I have a Rhapsody Premier subscription which is just $10 a month now. Sound quality is great, the app is stable and never force closes for me. The interface could be better and I’ll probably check out both MOG and Spotify when they launch.

    For now though, Rhapsody is the best streaming service (no offline playback as of right now).

  8. Psonar is another worth checking out.

    It’s a free cloud-based solution which is focused on allowing users to do more with music that they own, unlike streaming services where you effectively ‘rent’ the music as long as you continue to subscribe (and hope that the music doesn’t get pulled by the copyright owner.)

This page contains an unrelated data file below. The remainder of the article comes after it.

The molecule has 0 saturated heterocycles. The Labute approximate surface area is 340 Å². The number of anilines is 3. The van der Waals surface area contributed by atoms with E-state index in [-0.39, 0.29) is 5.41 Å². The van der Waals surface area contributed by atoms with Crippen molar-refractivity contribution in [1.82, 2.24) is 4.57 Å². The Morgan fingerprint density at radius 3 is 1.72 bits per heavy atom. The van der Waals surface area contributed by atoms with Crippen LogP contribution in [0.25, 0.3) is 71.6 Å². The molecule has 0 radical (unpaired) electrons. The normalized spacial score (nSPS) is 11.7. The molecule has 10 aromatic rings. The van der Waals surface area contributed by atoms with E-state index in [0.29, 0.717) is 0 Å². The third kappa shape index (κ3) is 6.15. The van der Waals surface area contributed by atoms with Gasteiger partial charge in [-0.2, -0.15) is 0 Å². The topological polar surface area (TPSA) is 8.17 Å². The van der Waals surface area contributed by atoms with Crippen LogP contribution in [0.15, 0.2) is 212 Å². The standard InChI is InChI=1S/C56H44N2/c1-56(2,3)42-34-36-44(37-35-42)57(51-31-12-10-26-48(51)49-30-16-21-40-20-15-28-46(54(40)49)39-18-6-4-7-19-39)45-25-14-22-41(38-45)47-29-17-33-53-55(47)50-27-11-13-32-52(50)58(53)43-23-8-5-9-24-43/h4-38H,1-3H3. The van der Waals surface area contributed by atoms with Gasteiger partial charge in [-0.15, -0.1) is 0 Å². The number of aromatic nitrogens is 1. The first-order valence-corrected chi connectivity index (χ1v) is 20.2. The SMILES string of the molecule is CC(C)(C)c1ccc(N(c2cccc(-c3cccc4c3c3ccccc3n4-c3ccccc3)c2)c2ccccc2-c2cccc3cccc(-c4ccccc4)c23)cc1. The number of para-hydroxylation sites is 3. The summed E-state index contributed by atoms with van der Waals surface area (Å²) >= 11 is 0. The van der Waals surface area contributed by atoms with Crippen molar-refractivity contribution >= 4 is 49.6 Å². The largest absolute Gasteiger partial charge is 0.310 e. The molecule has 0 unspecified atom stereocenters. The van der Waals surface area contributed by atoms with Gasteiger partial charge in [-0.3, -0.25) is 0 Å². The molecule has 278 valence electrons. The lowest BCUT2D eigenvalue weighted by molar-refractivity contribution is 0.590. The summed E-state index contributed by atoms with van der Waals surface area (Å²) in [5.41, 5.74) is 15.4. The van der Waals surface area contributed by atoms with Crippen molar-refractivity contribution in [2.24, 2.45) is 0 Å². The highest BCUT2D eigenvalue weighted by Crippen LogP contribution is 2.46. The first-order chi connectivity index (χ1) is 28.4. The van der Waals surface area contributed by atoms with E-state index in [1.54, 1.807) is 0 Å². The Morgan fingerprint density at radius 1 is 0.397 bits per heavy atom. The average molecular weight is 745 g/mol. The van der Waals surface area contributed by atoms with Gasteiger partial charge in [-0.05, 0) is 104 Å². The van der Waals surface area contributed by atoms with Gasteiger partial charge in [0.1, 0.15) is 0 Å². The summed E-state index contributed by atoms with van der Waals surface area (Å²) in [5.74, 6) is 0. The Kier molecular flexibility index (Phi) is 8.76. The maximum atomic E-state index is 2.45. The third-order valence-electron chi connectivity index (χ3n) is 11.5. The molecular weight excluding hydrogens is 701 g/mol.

With Psonar you can upload the music you own to the cloud, so it’s accessible everywhere, from any internet-connected device.

    You can also search and listen to 30 second clips of any other track uploaded to the cloud and buy that music if you like.

    Psonar also provides web-based iTunes-style management so that you can drag and drop tracks to any device that you can connect to a PC via USB. This enables you can have your music on your device when that’s best, but also in the cloud. This means it is great for backup:

    So – it’s perfect if you love your old MP3 player, want to keep your music on an inexpensive memory stick or for when you don’t have an internet connection and thus offers you the best of both worlds.